It is apparent that different applications lead to very different requirements on laser gain media. For this reason, a broad range of different crystals are used, and making the right choice is essential for constructing lasers with optimum performance.

Common Crystalline Laser Host Media

There is a wide range of crystalline media, which can be grouped according to important atomic constituents and crystalline structures. Some important groups of crystals are:

  • garnets such as Y3Al5O12 (YAG), Gd3Ga5O12 (GGG), and Gd3Sc2Al3O12 (GSGG): hard and chemically inert materials, optical isotropic, with high thermal conductivity
  • sapphire (Al2O3) (e.g. for titanium–sapphire lasers) and aluminates such as YAlO3 (YALO, YAP) for neodymium doping: high hardness and thermal conductivity, anisotropic
  • sesquioxides such as Y2O3, Sc2O3: isotropic, high hardness and thermal conductivity
  • vanadates such as YVO4 and GdVO4: very high laser cross-sections of Nd3+, anisotropic
  • fluorides, e.g. YLiF4 (YLF): good UV transparency, birefringence, large energy storage capability of Nd:YLF; also LiCAF, LiLuF, LiSAF as chromium-doped broadband gain media
  • silicates, e.g. MgSiO4 (forsterite): broad gain bandwidth
  • monoclinic double tungstates such as KGd(WO4)2 (KGW) and KY(WO4)2 (KYW): combination of relatively high Yb3+ laser cross-sections, large gain bandwidth, and high thermal conductivity
  • disordered tetragonal double tungstates such as NaGd(WO4)2 (NGW) and NaY(WO4)2 (NYW): particularly large gain bandwidth of ytterbium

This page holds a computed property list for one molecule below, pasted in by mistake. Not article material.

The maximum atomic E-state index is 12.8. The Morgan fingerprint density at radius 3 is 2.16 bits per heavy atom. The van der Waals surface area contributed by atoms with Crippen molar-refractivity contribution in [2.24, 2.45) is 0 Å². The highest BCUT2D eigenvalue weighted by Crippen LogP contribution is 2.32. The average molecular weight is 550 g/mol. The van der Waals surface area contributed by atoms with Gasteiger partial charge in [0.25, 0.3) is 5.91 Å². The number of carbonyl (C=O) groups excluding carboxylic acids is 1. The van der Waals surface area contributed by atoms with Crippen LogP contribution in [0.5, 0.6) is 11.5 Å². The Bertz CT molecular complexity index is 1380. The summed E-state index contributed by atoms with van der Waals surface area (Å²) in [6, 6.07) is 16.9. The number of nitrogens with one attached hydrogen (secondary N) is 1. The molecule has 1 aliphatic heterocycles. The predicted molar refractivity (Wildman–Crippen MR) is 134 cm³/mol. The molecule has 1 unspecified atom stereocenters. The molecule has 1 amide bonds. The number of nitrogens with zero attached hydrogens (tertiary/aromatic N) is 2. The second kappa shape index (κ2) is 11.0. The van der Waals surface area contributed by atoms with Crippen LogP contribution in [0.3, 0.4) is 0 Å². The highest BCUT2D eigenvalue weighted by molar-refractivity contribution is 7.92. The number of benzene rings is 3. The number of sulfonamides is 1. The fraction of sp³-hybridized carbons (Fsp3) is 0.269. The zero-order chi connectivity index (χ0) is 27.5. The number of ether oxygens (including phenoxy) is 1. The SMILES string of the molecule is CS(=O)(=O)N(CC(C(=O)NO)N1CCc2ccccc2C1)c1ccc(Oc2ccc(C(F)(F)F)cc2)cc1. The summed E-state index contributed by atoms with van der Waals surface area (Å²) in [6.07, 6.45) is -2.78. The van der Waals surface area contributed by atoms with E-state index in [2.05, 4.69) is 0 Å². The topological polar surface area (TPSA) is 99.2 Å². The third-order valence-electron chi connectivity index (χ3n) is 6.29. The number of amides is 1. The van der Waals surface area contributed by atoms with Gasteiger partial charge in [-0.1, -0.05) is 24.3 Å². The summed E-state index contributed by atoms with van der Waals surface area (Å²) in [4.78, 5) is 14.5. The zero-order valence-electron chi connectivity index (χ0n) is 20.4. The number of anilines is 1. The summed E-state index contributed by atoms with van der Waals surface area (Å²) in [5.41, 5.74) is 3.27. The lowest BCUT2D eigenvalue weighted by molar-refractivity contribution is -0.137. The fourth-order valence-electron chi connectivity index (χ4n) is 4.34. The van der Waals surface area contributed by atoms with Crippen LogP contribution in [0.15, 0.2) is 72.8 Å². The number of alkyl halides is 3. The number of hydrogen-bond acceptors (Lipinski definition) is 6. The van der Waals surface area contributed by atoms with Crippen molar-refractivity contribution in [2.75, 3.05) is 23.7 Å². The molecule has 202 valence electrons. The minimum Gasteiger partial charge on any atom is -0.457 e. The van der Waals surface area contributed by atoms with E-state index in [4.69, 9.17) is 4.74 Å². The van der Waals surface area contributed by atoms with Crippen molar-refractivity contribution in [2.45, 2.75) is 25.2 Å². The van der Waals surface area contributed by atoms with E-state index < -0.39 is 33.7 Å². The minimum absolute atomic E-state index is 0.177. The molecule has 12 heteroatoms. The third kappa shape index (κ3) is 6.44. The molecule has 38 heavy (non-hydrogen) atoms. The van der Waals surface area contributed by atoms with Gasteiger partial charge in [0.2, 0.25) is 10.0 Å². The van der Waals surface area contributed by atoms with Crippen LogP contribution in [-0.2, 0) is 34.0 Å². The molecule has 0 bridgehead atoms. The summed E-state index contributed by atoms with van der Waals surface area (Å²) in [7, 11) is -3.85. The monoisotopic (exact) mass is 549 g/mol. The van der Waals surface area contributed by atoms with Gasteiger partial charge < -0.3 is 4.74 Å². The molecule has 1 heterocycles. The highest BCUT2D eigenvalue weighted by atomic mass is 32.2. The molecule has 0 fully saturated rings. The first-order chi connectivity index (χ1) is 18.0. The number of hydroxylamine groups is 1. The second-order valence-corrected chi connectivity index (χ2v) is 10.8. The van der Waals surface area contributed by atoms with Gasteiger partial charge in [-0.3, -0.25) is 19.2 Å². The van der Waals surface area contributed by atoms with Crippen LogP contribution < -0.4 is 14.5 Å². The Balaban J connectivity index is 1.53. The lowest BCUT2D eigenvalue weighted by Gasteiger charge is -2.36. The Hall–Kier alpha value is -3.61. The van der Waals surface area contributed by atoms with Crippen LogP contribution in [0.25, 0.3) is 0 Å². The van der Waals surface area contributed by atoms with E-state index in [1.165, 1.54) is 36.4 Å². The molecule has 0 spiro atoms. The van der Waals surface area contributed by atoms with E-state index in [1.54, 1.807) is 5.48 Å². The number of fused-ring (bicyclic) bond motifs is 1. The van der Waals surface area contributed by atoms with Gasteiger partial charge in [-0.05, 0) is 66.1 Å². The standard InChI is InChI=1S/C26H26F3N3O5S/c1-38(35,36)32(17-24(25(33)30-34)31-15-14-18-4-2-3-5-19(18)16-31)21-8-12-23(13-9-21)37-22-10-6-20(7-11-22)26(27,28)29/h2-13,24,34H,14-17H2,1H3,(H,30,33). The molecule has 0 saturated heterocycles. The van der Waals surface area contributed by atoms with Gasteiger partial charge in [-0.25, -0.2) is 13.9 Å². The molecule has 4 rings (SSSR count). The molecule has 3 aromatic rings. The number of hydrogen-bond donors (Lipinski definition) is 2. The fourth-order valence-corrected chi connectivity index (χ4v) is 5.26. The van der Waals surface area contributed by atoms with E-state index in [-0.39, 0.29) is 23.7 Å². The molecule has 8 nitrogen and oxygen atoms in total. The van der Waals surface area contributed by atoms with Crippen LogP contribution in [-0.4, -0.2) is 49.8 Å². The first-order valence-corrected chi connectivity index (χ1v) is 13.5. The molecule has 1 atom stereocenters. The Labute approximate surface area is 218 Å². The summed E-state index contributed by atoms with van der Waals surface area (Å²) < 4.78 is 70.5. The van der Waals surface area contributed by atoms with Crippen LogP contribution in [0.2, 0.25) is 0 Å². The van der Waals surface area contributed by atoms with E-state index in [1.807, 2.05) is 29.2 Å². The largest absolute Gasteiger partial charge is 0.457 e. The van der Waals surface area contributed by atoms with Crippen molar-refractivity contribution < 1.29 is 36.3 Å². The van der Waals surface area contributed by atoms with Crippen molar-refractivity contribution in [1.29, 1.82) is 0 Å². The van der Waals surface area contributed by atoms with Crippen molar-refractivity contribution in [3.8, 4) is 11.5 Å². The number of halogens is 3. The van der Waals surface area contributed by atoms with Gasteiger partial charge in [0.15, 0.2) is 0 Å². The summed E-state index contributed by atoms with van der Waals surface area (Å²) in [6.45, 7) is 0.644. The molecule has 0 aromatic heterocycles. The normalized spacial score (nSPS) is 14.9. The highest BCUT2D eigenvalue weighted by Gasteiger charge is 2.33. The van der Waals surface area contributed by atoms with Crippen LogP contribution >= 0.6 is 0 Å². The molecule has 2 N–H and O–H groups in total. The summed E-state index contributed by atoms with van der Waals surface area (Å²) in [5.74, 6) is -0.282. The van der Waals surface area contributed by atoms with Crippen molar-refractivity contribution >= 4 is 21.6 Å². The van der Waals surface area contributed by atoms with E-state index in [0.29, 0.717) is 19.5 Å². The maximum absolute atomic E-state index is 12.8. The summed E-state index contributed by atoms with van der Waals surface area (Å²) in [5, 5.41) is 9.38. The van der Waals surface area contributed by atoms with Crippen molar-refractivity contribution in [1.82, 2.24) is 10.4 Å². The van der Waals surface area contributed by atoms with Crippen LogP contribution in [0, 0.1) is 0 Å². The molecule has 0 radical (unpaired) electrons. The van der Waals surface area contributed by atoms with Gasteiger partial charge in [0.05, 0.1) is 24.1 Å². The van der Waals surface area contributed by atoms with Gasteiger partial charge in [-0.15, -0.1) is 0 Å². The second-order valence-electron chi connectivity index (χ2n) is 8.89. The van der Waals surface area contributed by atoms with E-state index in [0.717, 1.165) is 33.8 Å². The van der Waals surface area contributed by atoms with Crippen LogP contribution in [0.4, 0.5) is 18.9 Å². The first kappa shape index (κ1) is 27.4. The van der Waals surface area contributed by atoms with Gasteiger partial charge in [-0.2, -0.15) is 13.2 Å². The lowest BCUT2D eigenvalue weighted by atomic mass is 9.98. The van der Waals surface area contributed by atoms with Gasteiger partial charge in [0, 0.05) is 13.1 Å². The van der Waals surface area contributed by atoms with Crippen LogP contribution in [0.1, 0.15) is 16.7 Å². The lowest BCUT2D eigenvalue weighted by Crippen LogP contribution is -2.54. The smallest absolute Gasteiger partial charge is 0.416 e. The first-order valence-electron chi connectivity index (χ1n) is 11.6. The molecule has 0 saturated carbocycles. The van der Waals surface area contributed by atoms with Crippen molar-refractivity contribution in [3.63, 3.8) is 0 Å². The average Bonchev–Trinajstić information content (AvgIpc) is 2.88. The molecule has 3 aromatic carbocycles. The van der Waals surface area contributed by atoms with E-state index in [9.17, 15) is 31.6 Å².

• chalcogenides such as ZnS or ZnSe for mid-infrared lasers

Laser Crystals with Integrated Saturable Absorber

A few laser crystal materials have been demonstrated where some saturable absorber material is incorporated for passive Q switching of a laser. For example, Cr4+ ions can be incorporated into such Nd-doped crystals for emission in the 1-μm spectral region. This has been tried with Cr:Nd:YAG and Cr:Nd:YVO4, for example.

With that concept, one does not need an additional saturable absorber crystal, so that one may make more compact Q-switched laser setups with lower internal parasitic losses. However, unwanted side effects may also occur, such as obtaining unwanted valence states of the involved ions or energy transfers. In addition, some flexibility is lost in experiments if one cannot try out absorbers with different thickness or doping concentration, for example, without exchanging the laser crystal itself.

Geometries of Laser Crystals

Different geometric forms can be used in lasers: